It is sometimes said that a great film makes news and goes on making news. Certainly, that is the case with Peter Weir’s 1998 film The Truman Story. This is a deceptively gentle satire on corporate behavior and mass media that may require more than one viewing to register fully. The basic story is a variation on a common theme in cinema- the innocent man being manipulated by a corrupt system. At different times, The Truman Show suggests Sidney Lumet’s Network, and the films of Frank Capra.
Outwardly, Truman Burbank (Jim Carrey) appears to have an ideal life. He is an insurance salesman who lives in picturesque Seahaven with his wife Meryl (Laura Linney), who is a nurse. Truman is traumatized by water, having witnessed his father’s drowning as a boy. For that reason, he is unable to leave Seahaven, which is an island.
Truman does not know he is the star of a 24/7 reality show that has been running since his birth. Seahaven is a huge set, and everyone Truman knows is an actor. Christof (Ed Harris), the show’s creator, watches everything from his control booth. Copies of clothes and other items used by Truman and his friends are available for purchase by audience members; these sales finance the show.
Going to work one day, Truman spots his father (Brian Delate) in a crowd. He lunges for his father, but a couple of people pull the man away. Father and son have an actual reunion later that is engineered by Christof, but it is too late. The seeds of doubt have been planted in Truman’s mind.
Truman fantasizes about his true love, Sylvia aka Lauren (Natasha McElhone). They had a brief romance while in school, but she vanished mysteriously after trying to warn him about Christof. Sylvia feels Christof and his corporation exploit Truman, which is why they took her off the show. Now she leads a group to free him from their influence.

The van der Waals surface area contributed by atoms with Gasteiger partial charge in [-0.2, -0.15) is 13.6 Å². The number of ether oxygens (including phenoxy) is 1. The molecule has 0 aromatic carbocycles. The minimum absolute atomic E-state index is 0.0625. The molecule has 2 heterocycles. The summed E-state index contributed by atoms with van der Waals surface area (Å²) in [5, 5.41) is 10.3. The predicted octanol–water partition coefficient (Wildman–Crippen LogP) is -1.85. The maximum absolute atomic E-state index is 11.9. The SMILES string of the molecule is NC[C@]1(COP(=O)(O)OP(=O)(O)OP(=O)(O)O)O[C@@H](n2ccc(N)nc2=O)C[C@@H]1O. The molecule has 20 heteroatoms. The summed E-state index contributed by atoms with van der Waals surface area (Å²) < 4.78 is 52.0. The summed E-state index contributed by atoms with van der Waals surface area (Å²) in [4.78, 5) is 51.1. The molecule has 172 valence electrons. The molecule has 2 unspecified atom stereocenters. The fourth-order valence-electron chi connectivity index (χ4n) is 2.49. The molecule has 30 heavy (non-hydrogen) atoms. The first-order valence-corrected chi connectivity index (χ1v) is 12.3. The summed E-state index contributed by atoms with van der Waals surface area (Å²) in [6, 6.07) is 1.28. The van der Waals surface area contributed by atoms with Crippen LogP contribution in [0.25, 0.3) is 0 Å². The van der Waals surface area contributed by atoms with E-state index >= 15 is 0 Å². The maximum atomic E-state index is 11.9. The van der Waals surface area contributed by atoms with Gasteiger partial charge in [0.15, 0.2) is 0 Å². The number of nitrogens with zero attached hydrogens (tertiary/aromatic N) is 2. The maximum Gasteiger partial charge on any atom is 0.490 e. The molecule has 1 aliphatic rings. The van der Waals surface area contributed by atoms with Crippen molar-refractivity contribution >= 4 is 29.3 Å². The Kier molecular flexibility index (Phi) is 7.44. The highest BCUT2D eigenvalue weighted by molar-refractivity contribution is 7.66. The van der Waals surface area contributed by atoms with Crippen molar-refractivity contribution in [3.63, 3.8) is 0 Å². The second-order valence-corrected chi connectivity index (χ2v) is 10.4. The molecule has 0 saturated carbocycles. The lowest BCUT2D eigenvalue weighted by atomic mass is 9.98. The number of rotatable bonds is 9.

As Truman becomes more and more suspicious of Seahaven, he concludes escape is his only option.
At the time he made this film, Jim Carrey was primarily known for antic comic roles like Ace Ventura and Lloyd in Dumb And Dumber. He took a major pay cut to play Truman, and the role led to some other dramatic ones. Weir does a good job of keeping Carrey’s energy at a slightly lower level. The result is that we like Truman and are solidly in his corner throughout the film.
Linney and Harris have less sympathetic roles, but give strong performances. The danger for both roles is overplaying, but these two highly capable actors quickly remove any worries on that score. McElhone is touching as Sylvia.
This project took a long time to develop and film. Writer/ director Andrew Niccol completed a one-page treatment called The Malcolm Show in 1991; it took until 1995 to finalize arrangements for the script (now called The Truman Show) to be film with Weir directing. An additional complication arose when Carrey, their first choice for the lead, became unavailable due to other filming commitments. While they waited for Carrey, Weir created a book about the history of the show in the film. Niccol did multiple rewrites of his script (twelve or fourteen, depending on source).
The Truman Show was released in 1998, during the dot.com bubble and dawn of the modern Internet age. Many people feel The Truman Show predicted the reality shows and nonstop media coverage that would soon become part of our lives.
Today people are more immediately connected than ever, but the nature of that contact tends toward the superficial. By connecting, we also surrender our privacy. There may come a time when people rebel by taking back their personal space, as Truman Burbank did. Only one thing is sure-The Truman Show is a film people will continue to analyze, discuss, and take to their hearts.
Theme: Alternative Reality
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